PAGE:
Dishing the Dirt
Should I tell my friend some negative information about the man she is dating?
My friend is very excited that her daughter seems to be dating a nice young Jewish man. I happen to know that this young man’s high school years were, shall we say, “less than ideal.” I don’t want to burst my friend’s bubble or stick my nose where I shouldn’t but I also feel that I might have some responsibility to make sure they know the truth. What should I do?
This is really more of question for “Ask the Rabbi” than “Dear Emuna” since there are halachic parameters for when one may speak lashon hara (derogatory information) or not. But in terms of basic judgment, there are many gray areas here. In the first place, you don’t reveal what that “less than ideal” behavior was. Secondly, we don’t know how close you are to the boy. Have you followed his growth? Is he a changed person? A more mature person? Has he done teshuvah (repentance) for these past actions? If the behavior was violent, if there was evidence of mental illness or addictions, then you might have an obligation (I am saying “might” because I still want you to confer with a rabbi) but if not, I would be very careful not to ruin something now due to past immature behaviors.
When one of my daughters was dating, a “friend” revealed unsolicited information about some “less than ideal” behavior during her teen years, behaviors that no one had asked about and that she had long since outgrown. I was outraged and called the so-called friend up to suggest that her conversation was inappropriate. She was apologetic and acknowledged that she had been careless in her speech. When lives are stake, carelessness is no excuse. Don’t speak unless you are really sure it’s necessary.
My family is like a microcosm of Israeli society – I have a daughter who is secular, a son who is chareidi and another daughter who lives in the settlements. You can imagine what family get-togethers are like. The sparks fly and, much as I love all my children, I find the experience extremely stressful. There is going to be a family celebration next month and instead of looking forward to it, I am dreading it. Can you help me?
I understand how difficult this must be for you. The truth is that I think that family celebrations frequently exacerbate differences and bring out a lot of family issues. Perhaps you could begin by lowering your expectations of what the experience will be. In the United States, Thanksgiving is billed as this warm, loving family occasion and most people’s experience of the day does not live up to the hype and they are frequently depressed by it. That’s because they bought what the advertisers were selling and expected something completely unrealistic of the day. So being able to enjoy the simcha starts with having realistic expectations and not expecting a Hallmark card moment.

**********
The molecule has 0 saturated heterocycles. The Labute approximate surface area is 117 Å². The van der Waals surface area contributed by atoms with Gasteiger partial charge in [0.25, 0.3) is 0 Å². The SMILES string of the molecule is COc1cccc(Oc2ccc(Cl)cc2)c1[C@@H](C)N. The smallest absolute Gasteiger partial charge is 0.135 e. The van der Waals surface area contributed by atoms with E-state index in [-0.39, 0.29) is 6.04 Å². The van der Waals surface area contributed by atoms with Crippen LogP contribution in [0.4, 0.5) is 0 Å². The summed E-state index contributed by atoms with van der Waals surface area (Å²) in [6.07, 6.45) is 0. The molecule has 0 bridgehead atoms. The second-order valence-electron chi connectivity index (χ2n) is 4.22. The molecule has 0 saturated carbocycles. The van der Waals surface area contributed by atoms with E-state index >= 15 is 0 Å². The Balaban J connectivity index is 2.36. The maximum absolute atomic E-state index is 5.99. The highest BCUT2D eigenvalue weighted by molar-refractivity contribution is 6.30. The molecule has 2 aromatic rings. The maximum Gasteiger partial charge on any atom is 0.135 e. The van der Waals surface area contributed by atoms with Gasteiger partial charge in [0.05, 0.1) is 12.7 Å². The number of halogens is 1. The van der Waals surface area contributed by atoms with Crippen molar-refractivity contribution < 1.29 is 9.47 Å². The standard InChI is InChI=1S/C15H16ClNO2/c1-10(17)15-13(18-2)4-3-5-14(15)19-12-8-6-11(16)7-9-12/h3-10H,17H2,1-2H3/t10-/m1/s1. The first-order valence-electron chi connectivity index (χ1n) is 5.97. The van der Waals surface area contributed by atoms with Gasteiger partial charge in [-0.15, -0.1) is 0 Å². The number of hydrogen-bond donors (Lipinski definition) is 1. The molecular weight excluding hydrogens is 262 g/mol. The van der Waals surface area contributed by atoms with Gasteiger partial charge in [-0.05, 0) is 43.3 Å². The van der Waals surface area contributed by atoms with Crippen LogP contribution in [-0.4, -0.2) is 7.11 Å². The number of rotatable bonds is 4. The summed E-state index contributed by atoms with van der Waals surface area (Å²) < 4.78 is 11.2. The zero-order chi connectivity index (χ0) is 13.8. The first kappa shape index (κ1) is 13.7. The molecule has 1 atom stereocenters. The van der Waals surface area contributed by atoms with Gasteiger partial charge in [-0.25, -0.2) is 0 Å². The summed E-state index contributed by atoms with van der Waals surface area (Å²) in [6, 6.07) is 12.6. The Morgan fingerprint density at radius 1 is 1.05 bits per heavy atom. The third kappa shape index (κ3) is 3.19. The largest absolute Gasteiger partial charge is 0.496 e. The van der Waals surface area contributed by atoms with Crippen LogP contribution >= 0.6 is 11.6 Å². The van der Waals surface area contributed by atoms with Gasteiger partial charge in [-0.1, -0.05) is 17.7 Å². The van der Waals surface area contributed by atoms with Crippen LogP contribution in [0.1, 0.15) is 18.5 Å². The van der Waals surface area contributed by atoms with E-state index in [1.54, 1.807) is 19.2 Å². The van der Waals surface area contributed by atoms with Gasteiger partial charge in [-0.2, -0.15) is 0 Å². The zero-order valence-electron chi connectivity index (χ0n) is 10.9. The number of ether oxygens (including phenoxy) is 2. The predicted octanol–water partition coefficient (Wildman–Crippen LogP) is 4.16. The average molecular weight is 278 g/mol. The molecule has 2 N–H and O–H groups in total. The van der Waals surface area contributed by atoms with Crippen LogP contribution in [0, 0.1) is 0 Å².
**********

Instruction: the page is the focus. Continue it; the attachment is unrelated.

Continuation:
The other secret is of course to constantly model the type of tolerance and acceptance of each other that you want your children to display. It may not work instantly but if you continue to do it, they will hopefully catch on. And finally, whether they do or not, you need to recognize that they are adults and you are no longer responsible for their behavior, only yours.
I work from home and I have a very hard time setting boundaries for my children and grandchildren, especially in the summer, and concentrating on work. They all feel like they can walk in out of my office whenever they feel like it and begin conversations that interfere with my train of thought and double the time required to accomplish anything. I love them and love spending time with them but it is getting out of hand and I really need to fulfill my work responsibilities. Do you have any suggestions for me?
My kids would laugh if they saw this question and say that I am completely unqualified to answer it since I struggle with the same dilemma. In fact, I think it is a challenge for all parents who work out of the home. As with everything, kids – of all ages – will take as much as we are willing to give so it’s up to us, not them, to set limits. (Their job is to keep pestering for more!) We need to be firm about our boundaries – perhaps with set times, perhaps locks on the doors, perhaps refusing to having that conversation when they show up mid-project. The worst thing we can do is to get angry with them. Then we lose everything – we don’t finish what we need to get done and we damage our relationship with our children. Not to mention what it does to our character… Therefore we need to let them know when we are available and when we are not. And honor those times. When we are available we should try to be fully present for them and when not available, we need to be firm about that as well because they will push us. It will all depend on the message we communicate and our ability to stand firm.